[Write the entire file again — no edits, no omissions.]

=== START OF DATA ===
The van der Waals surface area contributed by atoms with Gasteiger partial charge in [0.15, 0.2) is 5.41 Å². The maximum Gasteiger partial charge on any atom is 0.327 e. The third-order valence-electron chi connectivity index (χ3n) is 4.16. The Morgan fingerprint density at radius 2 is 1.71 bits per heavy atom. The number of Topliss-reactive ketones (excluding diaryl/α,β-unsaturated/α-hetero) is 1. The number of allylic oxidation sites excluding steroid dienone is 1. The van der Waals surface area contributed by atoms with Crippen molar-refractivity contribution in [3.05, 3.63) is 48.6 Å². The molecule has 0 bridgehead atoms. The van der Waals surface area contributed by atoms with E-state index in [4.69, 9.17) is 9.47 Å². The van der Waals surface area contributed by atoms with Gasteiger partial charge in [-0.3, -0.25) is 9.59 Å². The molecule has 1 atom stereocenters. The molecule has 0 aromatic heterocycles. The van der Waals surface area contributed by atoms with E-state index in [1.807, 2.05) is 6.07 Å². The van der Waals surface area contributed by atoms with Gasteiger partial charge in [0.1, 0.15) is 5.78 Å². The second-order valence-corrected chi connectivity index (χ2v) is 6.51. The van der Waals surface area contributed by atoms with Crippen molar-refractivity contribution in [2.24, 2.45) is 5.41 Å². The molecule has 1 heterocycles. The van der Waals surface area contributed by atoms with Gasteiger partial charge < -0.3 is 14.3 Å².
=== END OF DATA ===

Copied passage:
The van der Waals surface area contributed by atoms with Gasteiger partial charge in [0.15, 0.2) is 5.41 Å². The maximum Gasteiger partial charge on any atom is 0.327 e. The third-order valence-electron chi connectivity index (χ3n) is 4.16. The Morgan fingerprint density at radius 2 is 1.71 bits per heavy atom. The number of Topliss-reactive ketones (excluding diaryl/α,β-unsaturated/α-hetero) is 1. The number of allylic oxidation sites excluding steroid dienone is 1. The van der Waals surface area contributed by atoms with Crippen molar-refractivity contribution in [3.05, 3.63) is 48.6 Å². The molecule has 0 bridgehead atoms. The van der Waals surface area contributed by atoms with E-state index in [4.69, 9.17) is 9.47 Å². The van der Waals surface area contributed by atoms with Gasteiger partial charge in [-0.3, -0.25) is 9.59 Å². The molecule has 1 atom stereocenters. The molecule has 0 aromatic heterocycles. The van der Waals surface area contributed by atoms with E-state index in [1.807, 2.05) is 6.07 Å². The van der Waals surface area contributed by atoms with Gasteiger partial charge in [0.1, 0.15) is 5.78 Å². The second-order valence-corrected chi connectivity index (χ2v) is 6.51. The van der Waals surface area contributed by atoms with Crippen molar-refractivity contribution in [2.24, 2.45) is 5.41 Å². The molecule has 1 heterocycles. The van der Waals surface area contributed by atoms with Gasteiger partial charge < -0.3 is 14.3 Å².